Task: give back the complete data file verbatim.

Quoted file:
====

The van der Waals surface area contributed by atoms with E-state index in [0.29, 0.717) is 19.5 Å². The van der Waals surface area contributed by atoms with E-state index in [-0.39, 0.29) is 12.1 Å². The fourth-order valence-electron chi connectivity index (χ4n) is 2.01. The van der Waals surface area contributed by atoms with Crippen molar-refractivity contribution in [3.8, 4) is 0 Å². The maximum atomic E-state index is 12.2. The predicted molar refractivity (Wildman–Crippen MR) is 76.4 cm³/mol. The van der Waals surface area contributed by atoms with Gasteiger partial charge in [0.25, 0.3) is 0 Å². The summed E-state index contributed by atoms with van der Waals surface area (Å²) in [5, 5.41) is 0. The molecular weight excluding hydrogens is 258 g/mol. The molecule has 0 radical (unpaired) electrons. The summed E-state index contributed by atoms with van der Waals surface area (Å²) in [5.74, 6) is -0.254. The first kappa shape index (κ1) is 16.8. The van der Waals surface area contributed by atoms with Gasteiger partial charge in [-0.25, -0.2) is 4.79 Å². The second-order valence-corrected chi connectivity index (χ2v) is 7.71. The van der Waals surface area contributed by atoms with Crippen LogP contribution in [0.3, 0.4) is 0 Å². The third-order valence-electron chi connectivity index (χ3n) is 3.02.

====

The van der Waals surface area contributed by atoms with E-state index in [0.29, 0.717) is 19.5 Å². The van der Waals surface area contributed by atoms with E-state index in [-0.39, 0.29) is 12.1 Å². The fourth-order valence-electron chi connectivity index (χ4n) is 2.01. The van der Waals surface area contributed by atoms with Crippen molar-refractivity contribution in [3.8, 4) is 0 Å². The maximum atomic E-state index is 12.2. The predicted molar refractivity (Wildman–Crippen MR) is 76.4 cm³/mol. The van der Waals surface area contributed by atoms with Gasteiger partial charge in [0.25, 0.3) is 0 Å². The summed E-state index contributed by atoms with van der Waals surface area (Å²) in [5, 5.41) is 0. The molecular weight excluding hydrogens is 258 g/mol. The molecule has 0 radical (unpaired) electrons. The summed E-state index contributed by atoms with van der Waals surface area (Å²) in [5.74, 6) is -0.254. The first kappa shape index (κ1) is 16.8. The van der Waals surface area contributed by atoms with Gasteiger partial charge in [-0.25, -0.2) is 4.79 Å². The second-order valence-corrected chi connectivity index (χ2v) is 7.71. The van der Waals surface area contributed by atoms with Crippen LogP contribution in [0.3, 0.4) is 0 Å². The third-order valence-electron chi connectivity index (χ3n) is 3.02.